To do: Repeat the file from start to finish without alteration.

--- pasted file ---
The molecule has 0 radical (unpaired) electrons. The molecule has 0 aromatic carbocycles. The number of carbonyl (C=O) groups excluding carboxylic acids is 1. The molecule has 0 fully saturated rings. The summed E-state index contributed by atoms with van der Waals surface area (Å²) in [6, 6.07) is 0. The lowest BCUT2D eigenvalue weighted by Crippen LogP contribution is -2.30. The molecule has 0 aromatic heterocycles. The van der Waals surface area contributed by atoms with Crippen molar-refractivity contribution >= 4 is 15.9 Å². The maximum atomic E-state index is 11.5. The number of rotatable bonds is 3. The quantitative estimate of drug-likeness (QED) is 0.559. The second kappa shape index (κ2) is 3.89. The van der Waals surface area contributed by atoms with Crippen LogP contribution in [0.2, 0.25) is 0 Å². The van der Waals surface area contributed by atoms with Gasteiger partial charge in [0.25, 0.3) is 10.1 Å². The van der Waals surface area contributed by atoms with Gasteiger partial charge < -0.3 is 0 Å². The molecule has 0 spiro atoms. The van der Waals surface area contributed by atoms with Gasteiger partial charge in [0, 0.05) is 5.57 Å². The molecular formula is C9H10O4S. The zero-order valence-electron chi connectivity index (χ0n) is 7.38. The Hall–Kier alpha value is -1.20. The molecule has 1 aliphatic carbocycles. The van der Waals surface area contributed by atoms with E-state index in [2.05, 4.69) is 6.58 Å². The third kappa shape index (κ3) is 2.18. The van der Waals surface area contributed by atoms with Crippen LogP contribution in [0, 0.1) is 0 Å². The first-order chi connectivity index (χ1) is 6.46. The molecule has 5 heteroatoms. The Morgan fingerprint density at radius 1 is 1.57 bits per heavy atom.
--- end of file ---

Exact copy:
The molecule has 0 radical (unpaired) electrons. The molecule has 0 aromatic carbocycles. The number of carbonyl (C=O) groups excluding carboxylic acids is 1. The molecule has 0 fully saturated rings. The summed E-state index contributed by atoms with van der Waals surface area (Å²) in [6, 6.07) is 0. The lowest BCUT2D eigenvalue weighted by Crippen LogP contribution is -2.30. The molecule has 0 aromatic heterocycles. The van der Waals surface area contributed by atoms with Crippen molar-refractivity contribution >= 4 is 15.9 Å². The maximum atomic E-state index is 11.5. The number of rotatable bonds is 3. The quantitative estimate of drug-likeness (QED) is 0.559. The second kappa shape index (κ2) is 3.89. The van der Waals surface area contributed by atoms with Crippen LogP contribution in [0.2, 0.25) is 0 Å². The van der Waals surface area contributed by atoms with Gasteiger partial charge in [0.25, 0.3) is 10.1 Å². The van der Waals surface area contributed by atoms with Gasteiger partial charge < -0.3 is 0 Å². The molecule has 0 spiro atoms. The van der Waals surface area contributed by atoms with Gasteiger partial charge in [0, 0.05) is 5.57 Å². The molecular formula is C9H10O4S. The zero-order valence-electron chi connectivity index (χ0n) is 7.38. The Hall–Kier alpha value is -1.20. The molecule has 1 aliphatic carbocycles. The van der Waals surface area contributed by atoms with E-state index in [2.05, 4.69) is 6.58 Å². The third kappa shape index (κ3) is 2.18. The van der Waals surface area contributed by atoms with Crippen LogP contribution in [0, 0.1) is 0 Å². The first-order chi connectivity index (χ1) is 6.46. The molecule has 5 heteroatoms. The Morgan fingerprint density at radius 1 is 1.57 bits per heavy atom.